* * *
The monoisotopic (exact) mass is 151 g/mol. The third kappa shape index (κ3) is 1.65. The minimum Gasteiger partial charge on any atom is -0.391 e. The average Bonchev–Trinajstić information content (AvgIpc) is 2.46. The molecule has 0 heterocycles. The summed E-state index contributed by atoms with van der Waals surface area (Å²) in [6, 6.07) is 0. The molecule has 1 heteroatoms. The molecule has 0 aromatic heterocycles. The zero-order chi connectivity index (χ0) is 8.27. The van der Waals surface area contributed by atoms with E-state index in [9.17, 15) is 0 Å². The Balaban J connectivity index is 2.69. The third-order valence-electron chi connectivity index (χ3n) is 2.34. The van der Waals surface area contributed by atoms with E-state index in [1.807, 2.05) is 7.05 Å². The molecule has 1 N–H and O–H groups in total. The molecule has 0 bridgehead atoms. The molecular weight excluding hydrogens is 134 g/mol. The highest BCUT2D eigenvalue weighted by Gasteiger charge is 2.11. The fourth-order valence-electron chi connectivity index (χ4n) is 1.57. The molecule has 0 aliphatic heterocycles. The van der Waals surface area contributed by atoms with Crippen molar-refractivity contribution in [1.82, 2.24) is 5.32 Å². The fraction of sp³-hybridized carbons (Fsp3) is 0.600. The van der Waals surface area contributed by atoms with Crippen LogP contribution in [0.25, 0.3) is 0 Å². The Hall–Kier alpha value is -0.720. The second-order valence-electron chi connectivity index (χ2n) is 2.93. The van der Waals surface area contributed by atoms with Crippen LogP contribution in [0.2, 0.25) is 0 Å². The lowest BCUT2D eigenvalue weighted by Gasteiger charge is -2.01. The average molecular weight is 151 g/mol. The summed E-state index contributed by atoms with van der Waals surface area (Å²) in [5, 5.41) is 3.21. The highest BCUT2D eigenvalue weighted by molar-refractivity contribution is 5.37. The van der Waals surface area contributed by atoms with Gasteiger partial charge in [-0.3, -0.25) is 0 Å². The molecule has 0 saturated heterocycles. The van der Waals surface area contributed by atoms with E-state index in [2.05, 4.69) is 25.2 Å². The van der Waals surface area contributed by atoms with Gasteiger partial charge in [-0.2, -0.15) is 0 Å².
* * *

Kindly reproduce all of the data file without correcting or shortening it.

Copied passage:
The monoisotopic (exact) mass is 151 g/mol. The third kappa shape index (κ3) is 1.65. The minimum Gasteiger partial charge on any atom is -0.391 e. The average Bonchev–Trinajstić information content (AvgIpc) is 2.46. The molecule has 0 heterocycles. The summed E-state index contributed by atoms with van der Waals surface area (Å²) in [6, 6.07) is 0. The molecule has 1 heteroatoms. The molecule has 0 aromatic heterocycles. The zero-order chi connectivity index (χ0) is 8.27. The van der Waals surface area contributed by atoms with E-state index in [9.17, 15) is 0 Å². The Balaban J connectivity index is 2.69. The third-order valence-electron chi connectivity index (χ3n) is 2.34. The van der Waals surface area contributed by atoms with E-state index in [1.807, 2.05) is 7.05 Å². The molecule has 1 N–H and O–H groups in total. The molecule has 0 bridgehead atoms. The molecular weight excluding hydrogens is 134 g/mol. The highest BCUT2D eigenvalue weighted by Gasteiger charge is 2.11. The fourth-order valence-electron chi connectivity index (χ4n) is 1.57. The molecule has 0 aliphatic heterocycles. The van der Waals surface area contributed by atoms with Crippen molar-refractivity contribution in [1.82, 2.24) is 5.32 Å². The fraction of sp³-hybridized carbons (Fsp3) is 0.600. The van der Waals surface area contributed by atoms with Crippen LogP contribution in [0.25, 0.3) is 0 Å². The Hall–Kier alpha value is -0.720. The second-order valence-electron chi connectivity index (χ2n) is 2.93. The van der Waals surface area contributed by atoms with Crippen LogP contribution in [0.2, 0.25) is 0 Å². The lowest BCUT2D eigenvalue weighted by Gasteiger charge is -2.01. The average molecular weight is 151 g/mol. The summed E-state index contributed by atoms with van der Waals surface area (Å²) in [5, 5.41) is 3.21. The highest BCUT2D eigenvalue weighted by molar-refractivity contribution is 5.37. The van der Waals surface area contributed by atoms with Gasteiger partial charge in [-0.3, -0.25) is 0 Å². The molecule has 0 saturated heterocycles. The van der Waals surface area contributed by atoms with E-state index in [2.05, 4.69) is 25.2 Å². The van der Waals surface area contributed by atoms with Gasteiger partial charge in [-0.2, -0.15) is 0 Å².